This is an open access article distributed in accordance with the Creative Commons Attribution Non Commercial (CC BY-NC 4.0) license, which permits others to distribute, remix, adapt, build upon this work non-commercially, and license their derivative works on different terms, provided the original work is properly cited, appropriate credit is given, any changes made indicated, and the use is non-commercial. See:

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Strengths and limitations of this study

  • Codesigned study involving qualitative focus groups and interviews with Australian carers that will contribute to the development of a new cancer carer website.

  • Experiences and perspectives of informal carers from urban and rural locations pertaining to the development of a new website were included in this research.

  • Perspectives of cancer-specific healthcare professionals pertaining to this website, based in rural and urban locations were assessed in collaboration with, and comparison to, the carers’ needs and perspectives.

  • The sample size pertaining to the qualitative data is relatively small, and further investigation is warranted to support the findings.


Informal carers perform vital tasks for patients with cancer, including managing medications and symptoms, personal care, social and emotional support, and transportation to appointments.1 Most carers are inadequately informed about the illness and carer requirements and worry about the patient’s prognosis.2 Patient unmet needs are significantly related to the emotional health and well-being of the carer,3 and the increasing preference to receive palliative and end-of-life care in the home.4 Supportive services and resources designed specifically for informal cancer carers are needed, in order to assist their effective care and management of cancer-related financial, emotional and mental burdens.5–7

Although some interventions for cancer carers have demonstrated improved carer outcomes, whether carers find them acceptable beyond research settings remains unclear.8 A systematic review of 33 studies9 found only 8% examined interventions informed by carer consultation, 46% assessed intervention acceptability for carers and none reported on transitioning interventions into non-clinical settings.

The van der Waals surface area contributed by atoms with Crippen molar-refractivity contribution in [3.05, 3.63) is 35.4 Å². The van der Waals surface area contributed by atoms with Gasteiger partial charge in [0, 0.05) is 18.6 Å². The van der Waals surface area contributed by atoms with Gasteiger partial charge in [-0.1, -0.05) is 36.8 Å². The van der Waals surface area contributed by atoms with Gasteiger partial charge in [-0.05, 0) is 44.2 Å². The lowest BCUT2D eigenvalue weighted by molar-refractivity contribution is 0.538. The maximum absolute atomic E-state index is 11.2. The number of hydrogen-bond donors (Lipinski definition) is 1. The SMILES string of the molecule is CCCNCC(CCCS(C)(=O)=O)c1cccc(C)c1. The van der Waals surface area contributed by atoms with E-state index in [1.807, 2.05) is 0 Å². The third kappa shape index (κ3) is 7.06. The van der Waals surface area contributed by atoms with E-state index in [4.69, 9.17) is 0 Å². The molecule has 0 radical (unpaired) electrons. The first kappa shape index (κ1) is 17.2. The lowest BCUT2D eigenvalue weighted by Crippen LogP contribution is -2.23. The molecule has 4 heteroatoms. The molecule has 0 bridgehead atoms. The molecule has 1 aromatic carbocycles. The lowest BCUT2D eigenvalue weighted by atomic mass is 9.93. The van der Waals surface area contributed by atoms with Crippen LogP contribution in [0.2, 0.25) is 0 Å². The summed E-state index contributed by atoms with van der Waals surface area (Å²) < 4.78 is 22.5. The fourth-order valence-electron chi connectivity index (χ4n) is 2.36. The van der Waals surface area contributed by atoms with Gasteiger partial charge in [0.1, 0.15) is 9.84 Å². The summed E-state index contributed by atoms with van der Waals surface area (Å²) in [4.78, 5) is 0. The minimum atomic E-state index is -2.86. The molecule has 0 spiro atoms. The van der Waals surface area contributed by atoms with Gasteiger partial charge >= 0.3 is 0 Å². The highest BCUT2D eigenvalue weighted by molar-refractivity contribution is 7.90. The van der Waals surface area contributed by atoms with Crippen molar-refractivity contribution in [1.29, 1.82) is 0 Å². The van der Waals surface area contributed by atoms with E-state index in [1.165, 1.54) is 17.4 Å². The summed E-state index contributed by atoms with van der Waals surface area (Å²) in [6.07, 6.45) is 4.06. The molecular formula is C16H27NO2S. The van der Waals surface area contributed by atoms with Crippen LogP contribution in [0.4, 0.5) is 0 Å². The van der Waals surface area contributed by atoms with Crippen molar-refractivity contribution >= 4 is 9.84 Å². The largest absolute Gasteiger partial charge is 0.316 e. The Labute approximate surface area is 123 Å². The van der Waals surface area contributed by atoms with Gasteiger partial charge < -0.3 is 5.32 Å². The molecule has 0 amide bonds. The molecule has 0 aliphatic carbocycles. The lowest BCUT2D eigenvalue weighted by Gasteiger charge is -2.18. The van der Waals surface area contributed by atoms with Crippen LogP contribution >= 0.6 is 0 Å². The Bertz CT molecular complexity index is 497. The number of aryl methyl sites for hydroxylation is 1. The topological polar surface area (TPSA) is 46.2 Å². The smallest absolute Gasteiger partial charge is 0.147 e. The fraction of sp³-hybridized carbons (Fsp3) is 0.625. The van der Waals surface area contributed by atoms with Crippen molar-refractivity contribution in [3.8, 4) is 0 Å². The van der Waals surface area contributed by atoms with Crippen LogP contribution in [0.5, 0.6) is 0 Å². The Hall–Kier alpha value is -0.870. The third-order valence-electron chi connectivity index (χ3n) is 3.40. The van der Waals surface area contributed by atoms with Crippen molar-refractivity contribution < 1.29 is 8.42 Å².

Internet-based resources are readily accessible, which are vital for cancer carers needing immediate information on symptomatic management. They are particularly relevant to those unable to travel lengthy distances to access health services, and has been shown in previous studies to be efficacious in reducing patient and carer isolation in Australian rural areas.10 Around 95% of medical specialists reside in cities11 while around 29% of Australians live in rural/remote areas, with disease burden being greater in these areas compared with metropolitan areas.12 Additionally, the need for online resources was evident during the COVID-19 pandemic, where protective restrictions saw the replacement of in-person with remote care. Beneficial resources for cancer carers need to be designed specifically for them and need to contain evidence-based information.13 14 In an assessment on suitability, readability, quality and usefulness of 55 cancer carer websites, none were considered ‘optimal’; the majority were considered ‘adequate’.15 Most information focuses on carers’ care provision while neglecting carers’ own needs, despite research indicating that carers seek information about managing personal well-being.16